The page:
Cutting back on worries

Published: Saturday, January 31, 2004 at 6:01 a.m.
Last Modified: Friday, January 30, 2004 at 11:56 p.m.

You may have noticed that often the TV commercials for medicine contain so many warnings about side effects that the medicine seems worse than the illness.

The makers of those pills and potions want their advertising to be really effective. They spent $2.5 billion on those ads.

According to the latest issue of Broadcasting and Cable Magazine, the Food and Drug Administration (with approval of the Federal Trade Commission) plans to give fast relief to the pharmaceutical companies. In February the FDA is expected to issue new rules cutting back on the requirement that the commercials mention all those worrisome side effects. Instead, the commercial will include only the worst side effects with info about where to find a full list of them.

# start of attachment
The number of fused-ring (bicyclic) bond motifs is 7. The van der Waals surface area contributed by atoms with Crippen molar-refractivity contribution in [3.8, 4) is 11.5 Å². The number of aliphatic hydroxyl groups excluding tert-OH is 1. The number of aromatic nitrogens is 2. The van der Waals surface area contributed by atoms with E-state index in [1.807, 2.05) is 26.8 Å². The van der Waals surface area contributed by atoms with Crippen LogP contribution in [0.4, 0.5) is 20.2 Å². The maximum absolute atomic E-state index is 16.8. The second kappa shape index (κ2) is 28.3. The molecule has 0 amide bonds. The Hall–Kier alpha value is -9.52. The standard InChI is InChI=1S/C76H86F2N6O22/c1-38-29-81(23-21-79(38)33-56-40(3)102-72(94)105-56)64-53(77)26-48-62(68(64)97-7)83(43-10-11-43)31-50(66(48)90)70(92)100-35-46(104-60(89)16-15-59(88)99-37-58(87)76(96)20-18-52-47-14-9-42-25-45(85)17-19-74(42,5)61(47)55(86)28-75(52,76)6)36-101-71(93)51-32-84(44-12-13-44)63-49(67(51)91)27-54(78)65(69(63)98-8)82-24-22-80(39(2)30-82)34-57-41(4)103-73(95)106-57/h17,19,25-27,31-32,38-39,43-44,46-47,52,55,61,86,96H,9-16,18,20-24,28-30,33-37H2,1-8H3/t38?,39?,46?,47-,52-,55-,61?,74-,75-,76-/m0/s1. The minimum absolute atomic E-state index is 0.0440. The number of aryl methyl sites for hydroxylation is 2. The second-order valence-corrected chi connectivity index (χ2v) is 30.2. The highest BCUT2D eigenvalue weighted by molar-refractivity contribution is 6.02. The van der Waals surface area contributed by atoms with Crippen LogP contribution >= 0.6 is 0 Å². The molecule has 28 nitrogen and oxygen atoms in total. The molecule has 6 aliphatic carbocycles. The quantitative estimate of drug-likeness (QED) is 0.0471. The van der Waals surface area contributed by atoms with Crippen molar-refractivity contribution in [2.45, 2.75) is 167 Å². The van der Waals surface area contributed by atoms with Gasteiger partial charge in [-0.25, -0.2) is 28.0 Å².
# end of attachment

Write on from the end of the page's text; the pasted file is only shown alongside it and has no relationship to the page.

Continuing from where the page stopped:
Associate General Counsel for Pfizer, George Evans, says that all this risk information tends to "frighten rather than inform" consumers. The Merck chief of global regulatory policy David Blois says it is best to use a "relatively simple set of messages."

In other words, ignorance is bliss. The pharmaceutical companies deny that the billions spent on advertising medicines have increased prices, and the Federal Trade Commission agrees.

Once again the government sides with the pill makers.

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